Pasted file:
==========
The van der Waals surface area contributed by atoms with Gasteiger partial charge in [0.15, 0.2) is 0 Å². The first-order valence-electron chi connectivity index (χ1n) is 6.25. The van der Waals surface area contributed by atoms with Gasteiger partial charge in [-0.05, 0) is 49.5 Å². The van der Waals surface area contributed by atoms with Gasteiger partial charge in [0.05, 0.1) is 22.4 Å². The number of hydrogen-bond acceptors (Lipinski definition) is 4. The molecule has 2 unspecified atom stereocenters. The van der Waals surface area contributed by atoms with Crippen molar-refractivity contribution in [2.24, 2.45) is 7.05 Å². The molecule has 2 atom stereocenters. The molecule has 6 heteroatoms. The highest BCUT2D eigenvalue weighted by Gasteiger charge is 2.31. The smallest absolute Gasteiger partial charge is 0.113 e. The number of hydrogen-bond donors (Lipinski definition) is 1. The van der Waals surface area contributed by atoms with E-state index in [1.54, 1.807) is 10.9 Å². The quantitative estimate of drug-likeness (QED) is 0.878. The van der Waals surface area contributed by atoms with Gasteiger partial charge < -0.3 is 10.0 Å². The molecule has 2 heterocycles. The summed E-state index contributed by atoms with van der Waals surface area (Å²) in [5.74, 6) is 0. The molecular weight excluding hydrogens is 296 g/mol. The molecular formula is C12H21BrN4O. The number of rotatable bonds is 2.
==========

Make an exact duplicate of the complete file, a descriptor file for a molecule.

The van der Waals surface area contributed by atoms with Gasteiger partial charge in [0.15, 0.2) is 0 Å². The first-order valence-electron chi connectivity index (χ1n) is 6.25. The van der Waals surface area contributed by atoms with Gasteiger partial charge in [-0.05, 0) is 49.5 Å². The van der Waals surface area contributed by atoms with Gasteiger partial charge in [0.05, 0.1) is 22.4 Å². The number of hydrogen-bond acceptors (Lipinski definition) is 4. The molecule has 2 unspecified atom stereocenters. The van der Waals surface area contributed by atoms with Crippen molar-refractivity contribution in [2.24, 2.45) is 7.05 Å². The molecule has 2 atom stereocenters. The molecule has 6 heteroatoms. The highest BCUT2D eigenvalue weighted by Gasteiger charge is 2.31. The smallest absolute Gasteiger partial charge is 0.113 e. The number of hydrogen-bond donors (Lipinski definition) is 1. The van der Waals surface area contributed by atoms with E-state index in [1.54, 1.807) is 10.9 Å². The quantitative estimate of drug-likeness (QED) is 0.878. The van der Waals surface area contributed by atoms with Gasteiger partial charge < -0.3 is 10.0 Å². The molecule has 2 heterocycles. The summed E-state index contributed by atoms with van der Waals surface area (Å²) in [5.74, 6) is 0. The molecular weight excluding hydrogens is 296 g/mol. The molecular formula is C12H21BrN4O. The number of rotatable bonds is 2.